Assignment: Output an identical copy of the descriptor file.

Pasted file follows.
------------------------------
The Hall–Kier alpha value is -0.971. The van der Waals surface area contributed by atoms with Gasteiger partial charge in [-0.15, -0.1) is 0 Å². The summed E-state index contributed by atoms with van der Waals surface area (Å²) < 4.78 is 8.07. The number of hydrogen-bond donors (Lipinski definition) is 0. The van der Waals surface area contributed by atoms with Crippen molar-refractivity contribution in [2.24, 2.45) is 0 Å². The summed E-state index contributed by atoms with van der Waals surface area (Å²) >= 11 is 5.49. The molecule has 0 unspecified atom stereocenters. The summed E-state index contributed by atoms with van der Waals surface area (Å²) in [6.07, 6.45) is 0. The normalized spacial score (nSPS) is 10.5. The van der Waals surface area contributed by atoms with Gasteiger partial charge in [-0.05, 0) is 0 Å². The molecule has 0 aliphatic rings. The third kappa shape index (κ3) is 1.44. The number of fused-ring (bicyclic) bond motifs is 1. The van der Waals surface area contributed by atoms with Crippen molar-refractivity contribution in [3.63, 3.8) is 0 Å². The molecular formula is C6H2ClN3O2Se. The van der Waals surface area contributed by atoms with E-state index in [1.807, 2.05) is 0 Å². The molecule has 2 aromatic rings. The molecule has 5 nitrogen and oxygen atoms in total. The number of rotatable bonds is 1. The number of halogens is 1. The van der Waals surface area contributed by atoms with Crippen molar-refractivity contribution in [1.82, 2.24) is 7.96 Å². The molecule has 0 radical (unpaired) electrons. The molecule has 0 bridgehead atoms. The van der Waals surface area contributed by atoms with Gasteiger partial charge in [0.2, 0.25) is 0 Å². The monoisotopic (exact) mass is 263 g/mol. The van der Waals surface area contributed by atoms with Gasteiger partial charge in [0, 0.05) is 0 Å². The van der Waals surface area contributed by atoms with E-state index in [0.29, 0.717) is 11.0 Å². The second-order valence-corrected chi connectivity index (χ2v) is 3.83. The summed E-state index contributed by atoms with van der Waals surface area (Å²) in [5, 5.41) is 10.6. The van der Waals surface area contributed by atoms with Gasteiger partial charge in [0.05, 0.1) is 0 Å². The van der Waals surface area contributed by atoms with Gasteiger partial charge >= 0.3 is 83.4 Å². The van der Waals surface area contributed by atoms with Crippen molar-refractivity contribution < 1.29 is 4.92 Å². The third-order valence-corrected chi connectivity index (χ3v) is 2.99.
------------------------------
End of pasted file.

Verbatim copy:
The Hall–Kier alpha value is -0.971. The van der Waals surface area contributed by atoms with Gasteiger partial charge in [-0.15, -0.1) is 0 Å². The summed E-state index contributed by atoms with van der Waals surface area (Å²) < 4.78 is 8.07. The number of hydrogen-bond donors (Lipinski definition) is 0. The van der Waals surface area contributed by atoms with Crippen molar-refractivity contribution in [2.24, 2.45) is 0 Å². The summed E-state index contributed by atoms with van der Waals surface area (Å²) >= 11 is 5.49. The molecule has 0 unspecified atom stereocenters. The summed E-state index contributed by atoms with van der Waals surface area (Å²) in [6.07, 6.45) is 0. The normalized spacial score (nSPS) is 10.5. The van der Waals surface area contributed by atoms with Gasteiger partial charge in [-0.05, 0) is 0 Å². The molecule has 0 aliphatic rings. The third kappa shape index (κ3) is 1.44. The number of fused-ring (bicyclic) bond motifs is 1. The van der Waals surface area contributed by atoms with Crippen molar-refractivity contribution in [3.63, 3.8) is 0 Å². The molecular formula is C6H2ClN3O2Se. The van der Waals surface area contributed by atoms with E-state index in [1.807, 2.05) is 0 Å². The molecule has 2 aromatic rings. The molecule has 5 nitrogen and oxygen atoms in total. The number of rotatable bonds is 1. The number of halogens is 1. The van der Waals surface area contributed by atoms with Crippen molar-refractivity contribution in [1.82, 2.24) is 7.96 Å². The molecule has 0 radical (unpaired) electrons. The molecule has 0 bridgehead atoms. The van der Waals surface area contributed by atoms with Gasteiger partial charge in [0.2, 0.25) is 0 Å². The monoisotopic (exact) mass is 263 g/mol. The van der Waals surface area contributed by atoms with Gasteiger partial charge in [0, 0.05) is 0 Å². The van der Waals surface area contributed by atoms with E-state index in [0.29, 0.717) is 11.0 Å². The second-order valence-corrected chi connectivity index (χ2v) is 3.83. The summed E-state index contributed by atoms with van der Waals surface area (Å²) in [5, 5.41) is 10.6. The van der Waals surface area contributed by atoms with Gasteiger partial charge in [0.05, 0.1) is 0 Å². The van der Waals surface area contributed by atoms with Gasteiger partial charge >= 0.3 is 83.4 Å². The van der Waals surface area contributed by atoms with Crippen molar-refractivity contribution < 1.29 is 4.92 Å². The third-order valence-corrected chi connectivity index (χ3v) is 2.99.